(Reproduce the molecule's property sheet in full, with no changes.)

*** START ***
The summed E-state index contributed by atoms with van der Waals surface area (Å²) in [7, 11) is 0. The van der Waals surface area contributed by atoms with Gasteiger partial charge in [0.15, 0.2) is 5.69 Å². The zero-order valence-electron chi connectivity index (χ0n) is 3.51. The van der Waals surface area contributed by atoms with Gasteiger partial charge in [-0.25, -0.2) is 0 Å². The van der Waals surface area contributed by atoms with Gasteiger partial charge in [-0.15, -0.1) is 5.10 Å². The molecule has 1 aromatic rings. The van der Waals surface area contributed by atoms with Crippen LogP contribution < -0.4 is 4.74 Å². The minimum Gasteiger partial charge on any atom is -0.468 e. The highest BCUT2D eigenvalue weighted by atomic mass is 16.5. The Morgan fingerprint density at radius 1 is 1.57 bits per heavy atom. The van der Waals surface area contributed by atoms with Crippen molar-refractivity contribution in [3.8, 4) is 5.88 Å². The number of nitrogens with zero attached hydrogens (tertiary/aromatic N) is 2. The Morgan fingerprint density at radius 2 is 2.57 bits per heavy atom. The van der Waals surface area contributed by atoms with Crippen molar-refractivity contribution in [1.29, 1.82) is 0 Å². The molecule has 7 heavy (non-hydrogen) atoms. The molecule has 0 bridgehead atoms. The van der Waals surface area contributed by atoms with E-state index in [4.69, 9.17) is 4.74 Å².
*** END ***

The summed E-state index contributed by atoms with van der Waals surface area (Å²) in [7, 11) is 0. The van der Waals surface area contributed by atoms with Gasteiger partial charge in [0.15, 0.2) is 5.69 Å². The zero-order valence-electron chi connectivity index (χ0n) is 3.51. The van der Waals surface area contributed by atoms with Gasteiger partial charge in [-0.25, -0.2) is 0 Å². The van der Waals surface area contributed by atoms with Gasteiger partial charge in [-0.15, -0.1) is 5.10 Å². The molecule has 1 aromatic rings. The van der Waals surface area contributed by atoms with Crippen LogP contribution < -0.4 is 4.74 Å². The minimum Gasteiger partial charge on any atom is -0.468 e. The highest BCUT2D eigenvalue weighted by atomic mass is 16.5. The Morgan fingerprint density at radius 1 is 1.57 bits per heavy atom. The van der Waals surface area contributed by atoms with Crippen molar-refractivity contribution in [3.8, 4) is 5.88 Å². The number of nitrogens with zero attached hydrogens (tertiary/aromatic N) is 2. The Morgan fingerprint density at radius 2 is 2.57 bits per heavy atom. The van der Waals surface area contributed by atoms with Crippen molar-refractivity contribution in [1.29, 1.82) is 0 Å². The molecule has 7 heavy (non-hydrogen) atoms. The molecule has 0 bridgehead atoms. The van der Waals surface area contributed by atoms with E-state index in [4.69, 9.17) is 4.74 Å².